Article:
Warriors' Kelly Oubre: 'Disrespectful' to Compare LeBron to Michael Jordan

Tim Daniels@TimDanielsBRFeatured ColumnistMarch 24, 2021

Los Angeles Lakers' LeBron James, right, dribbles past Golden State Warriors' Kelly Oubre Jr. during the first half of an NBA basketball game, Monday, Jan. 18, 2021, in Los Angeles. (AP Photo/Jae C. Hong)
Jae C. Hong/Associated Press

Golden State Warriors forward Kelly Oubre Jr. said Tuesday it's impossible to compare the accomplishments of any active player to legends like Michael Jordan and Kobe Bryant.

Oubre was asked about his opinion on the "greatest of all time" debate between MJ and the Los Angeles Lakers' LeBron James on The Complex Sports Podcast.

"This game today is a little bit more soft," Oubre said. "To call anybody a GOAT nowadays is disrespectful to...the hard-earned awards Mike and Kobe have won."

During the height of the Warriors' dynasty in 2016 there was a contentious debate about whether Golden State's star-studded roster could have competed with the 1990s Bulls led by Jordan and Scottie Pippen.

"Bulls in four," Pippen told reporters about a hypothetical seven-game series with Golden State.

Dubs head coach Steve Kerr, who played for the Bulls during their second run of three consecutive titles from 1996-98, refused to make a pick at the time, saying the NBA has changed too much over the years.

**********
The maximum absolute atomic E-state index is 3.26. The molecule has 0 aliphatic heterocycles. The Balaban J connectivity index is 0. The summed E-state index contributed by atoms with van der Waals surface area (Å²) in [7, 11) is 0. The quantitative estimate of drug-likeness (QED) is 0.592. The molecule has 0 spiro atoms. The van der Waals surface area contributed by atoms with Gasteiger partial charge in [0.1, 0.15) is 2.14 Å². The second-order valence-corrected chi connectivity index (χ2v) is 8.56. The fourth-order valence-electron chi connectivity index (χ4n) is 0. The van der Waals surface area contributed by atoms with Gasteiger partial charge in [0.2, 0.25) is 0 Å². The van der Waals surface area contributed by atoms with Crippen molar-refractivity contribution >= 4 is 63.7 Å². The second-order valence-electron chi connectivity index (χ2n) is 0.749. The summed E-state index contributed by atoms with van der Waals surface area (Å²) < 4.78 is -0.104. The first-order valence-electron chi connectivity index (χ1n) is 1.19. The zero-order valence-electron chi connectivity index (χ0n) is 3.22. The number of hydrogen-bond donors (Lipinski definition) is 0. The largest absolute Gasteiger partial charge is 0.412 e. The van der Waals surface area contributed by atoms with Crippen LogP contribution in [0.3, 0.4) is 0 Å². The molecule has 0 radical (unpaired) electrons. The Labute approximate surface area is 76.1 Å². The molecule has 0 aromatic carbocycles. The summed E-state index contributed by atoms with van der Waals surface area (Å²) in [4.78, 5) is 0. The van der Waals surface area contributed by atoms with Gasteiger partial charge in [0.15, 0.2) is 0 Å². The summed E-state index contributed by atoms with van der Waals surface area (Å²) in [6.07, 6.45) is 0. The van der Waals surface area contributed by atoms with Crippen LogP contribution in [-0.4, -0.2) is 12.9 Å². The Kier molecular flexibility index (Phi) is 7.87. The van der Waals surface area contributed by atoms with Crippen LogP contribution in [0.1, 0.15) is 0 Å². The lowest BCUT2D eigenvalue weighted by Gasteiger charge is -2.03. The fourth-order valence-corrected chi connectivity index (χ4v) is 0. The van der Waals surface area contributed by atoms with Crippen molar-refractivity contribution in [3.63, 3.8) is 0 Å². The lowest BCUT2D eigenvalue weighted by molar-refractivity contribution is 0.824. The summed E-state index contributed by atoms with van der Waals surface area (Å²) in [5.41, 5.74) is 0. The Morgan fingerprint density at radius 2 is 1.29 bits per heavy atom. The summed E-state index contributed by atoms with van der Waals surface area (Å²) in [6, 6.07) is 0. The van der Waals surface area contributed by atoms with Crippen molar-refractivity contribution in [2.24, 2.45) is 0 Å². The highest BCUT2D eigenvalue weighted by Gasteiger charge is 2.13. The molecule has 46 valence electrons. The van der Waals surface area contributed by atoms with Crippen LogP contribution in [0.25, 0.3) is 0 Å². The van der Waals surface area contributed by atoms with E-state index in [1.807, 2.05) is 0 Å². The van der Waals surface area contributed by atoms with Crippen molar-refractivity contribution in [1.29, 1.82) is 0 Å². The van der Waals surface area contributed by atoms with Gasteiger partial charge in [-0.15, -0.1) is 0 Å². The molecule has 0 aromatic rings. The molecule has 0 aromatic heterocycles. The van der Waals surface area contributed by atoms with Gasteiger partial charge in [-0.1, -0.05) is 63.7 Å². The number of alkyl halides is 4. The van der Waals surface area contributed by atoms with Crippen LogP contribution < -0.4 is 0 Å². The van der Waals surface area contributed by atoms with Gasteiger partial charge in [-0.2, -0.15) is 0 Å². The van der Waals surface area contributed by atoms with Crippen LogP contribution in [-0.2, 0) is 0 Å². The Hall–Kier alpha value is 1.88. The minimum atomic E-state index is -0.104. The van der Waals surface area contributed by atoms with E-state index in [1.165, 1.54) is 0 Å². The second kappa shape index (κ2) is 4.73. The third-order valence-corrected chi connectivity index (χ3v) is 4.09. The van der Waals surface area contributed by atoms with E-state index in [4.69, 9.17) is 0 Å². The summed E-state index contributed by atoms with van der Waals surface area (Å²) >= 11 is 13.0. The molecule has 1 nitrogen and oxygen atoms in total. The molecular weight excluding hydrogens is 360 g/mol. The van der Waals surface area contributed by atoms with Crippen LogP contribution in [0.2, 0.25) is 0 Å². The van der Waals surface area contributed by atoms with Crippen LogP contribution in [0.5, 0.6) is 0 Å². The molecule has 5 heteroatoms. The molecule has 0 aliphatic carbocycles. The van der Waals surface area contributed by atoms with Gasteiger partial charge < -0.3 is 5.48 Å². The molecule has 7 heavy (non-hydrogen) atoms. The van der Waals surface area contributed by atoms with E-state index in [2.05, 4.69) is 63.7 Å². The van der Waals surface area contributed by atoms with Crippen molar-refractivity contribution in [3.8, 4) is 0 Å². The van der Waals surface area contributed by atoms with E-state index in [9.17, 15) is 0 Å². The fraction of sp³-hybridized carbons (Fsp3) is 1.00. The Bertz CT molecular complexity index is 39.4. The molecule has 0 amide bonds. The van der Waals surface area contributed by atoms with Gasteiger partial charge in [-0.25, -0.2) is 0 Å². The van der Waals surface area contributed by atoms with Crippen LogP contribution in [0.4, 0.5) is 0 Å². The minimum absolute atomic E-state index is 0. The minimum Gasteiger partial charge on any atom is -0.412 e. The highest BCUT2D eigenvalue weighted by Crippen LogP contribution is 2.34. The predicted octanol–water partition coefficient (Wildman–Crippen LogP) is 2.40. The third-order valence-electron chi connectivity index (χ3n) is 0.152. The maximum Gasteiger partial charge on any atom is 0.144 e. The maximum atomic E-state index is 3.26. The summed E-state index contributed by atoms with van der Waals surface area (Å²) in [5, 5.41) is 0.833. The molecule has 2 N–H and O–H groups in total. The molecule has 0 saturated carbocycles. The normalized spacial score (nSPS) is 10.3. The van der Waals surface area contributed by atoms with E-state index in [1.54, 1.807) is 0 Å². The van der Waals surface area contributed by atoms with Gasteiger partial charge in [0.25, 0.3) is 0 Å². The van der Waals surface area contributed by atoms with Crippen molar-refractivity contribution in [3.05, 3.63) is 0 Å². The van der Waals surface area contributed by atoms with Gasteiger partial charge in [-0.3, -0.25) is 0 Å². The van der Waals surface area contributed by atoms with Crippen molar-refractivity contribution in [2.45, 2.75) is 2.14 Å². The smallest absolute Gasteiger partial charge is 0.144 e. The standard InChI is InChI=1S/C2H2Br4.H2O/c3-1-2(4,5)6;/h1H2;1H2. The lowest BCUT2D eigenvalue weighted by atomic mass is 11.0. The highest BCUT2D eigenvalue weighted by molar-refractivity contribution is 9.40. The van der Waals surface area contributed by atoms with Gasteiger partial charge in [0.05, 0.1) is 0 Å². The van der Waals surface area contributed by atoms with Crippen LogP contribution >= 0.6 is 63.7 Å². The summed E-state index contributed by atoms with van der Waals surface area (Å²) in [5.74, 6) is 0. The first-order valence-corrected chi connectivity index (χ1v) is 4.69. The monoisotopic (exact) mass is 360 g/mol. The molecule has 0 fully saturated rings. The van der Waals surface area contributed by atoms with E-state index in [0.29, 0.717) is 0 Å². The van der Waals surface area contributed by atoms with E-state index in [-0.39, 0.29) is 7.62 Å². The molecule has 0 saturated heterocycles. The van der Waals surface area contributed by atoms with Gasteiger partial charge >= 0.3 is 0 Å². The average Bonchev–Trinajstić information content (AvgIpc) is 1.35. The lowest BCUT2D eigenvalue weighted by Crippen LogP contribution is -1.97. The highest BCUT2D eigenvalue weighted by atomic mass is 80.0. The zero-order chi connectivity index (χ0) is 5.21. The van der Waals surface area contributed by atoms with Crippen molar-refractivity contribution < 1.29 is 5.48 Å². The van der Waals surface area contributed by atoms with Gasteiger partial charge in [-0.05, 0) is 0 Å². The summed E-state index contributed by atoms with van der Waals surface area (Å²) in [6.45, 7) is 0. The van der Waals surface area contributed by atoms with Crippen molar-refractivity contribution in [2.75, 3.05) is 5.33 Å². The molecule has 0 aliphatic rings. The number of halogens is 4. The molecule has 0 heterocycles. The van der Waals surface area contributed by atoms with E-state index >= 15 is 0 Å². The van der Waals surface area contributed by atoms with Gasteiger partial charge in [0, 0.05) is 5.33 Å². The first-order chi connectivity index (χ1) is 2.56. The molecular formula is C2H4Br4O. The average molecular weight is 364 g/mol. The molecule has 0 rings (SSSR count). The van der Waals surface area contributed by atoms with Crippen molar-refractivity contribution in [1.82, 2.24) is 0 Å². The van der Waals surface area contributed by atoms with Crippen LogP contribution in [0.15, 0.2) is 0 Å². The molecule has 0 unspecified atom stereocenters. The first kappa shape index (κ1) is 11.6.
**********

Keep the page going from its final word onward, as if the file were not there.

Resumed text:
"For example, if you actually put the teams in a hypothetical game, my guess is the Bulls would be called for a million hand-check fouls, and we would be called for a million illegal defenses when we overloaded the strong side," he said. "So the game would take, like, six hours because the refs would be calling stuff all game. It's kind of hard to get past that. Now, they wouldn't call traveling in either era."

The Bryant-led Lakers are the middle point between the two eras, and Shaquille O'Neal said last year the L.A. squads that featured him and Kobe would have "easily" taken down MJ's Bulls.

It's interesting for an active player like Oubre, who joined Golden State in November trade and wasn't part of the team's prior dynastic run, to agree the modern game can't match the physicality of years past.

Finding a consensus about the best team or greatest player in NBA history will probably never happen.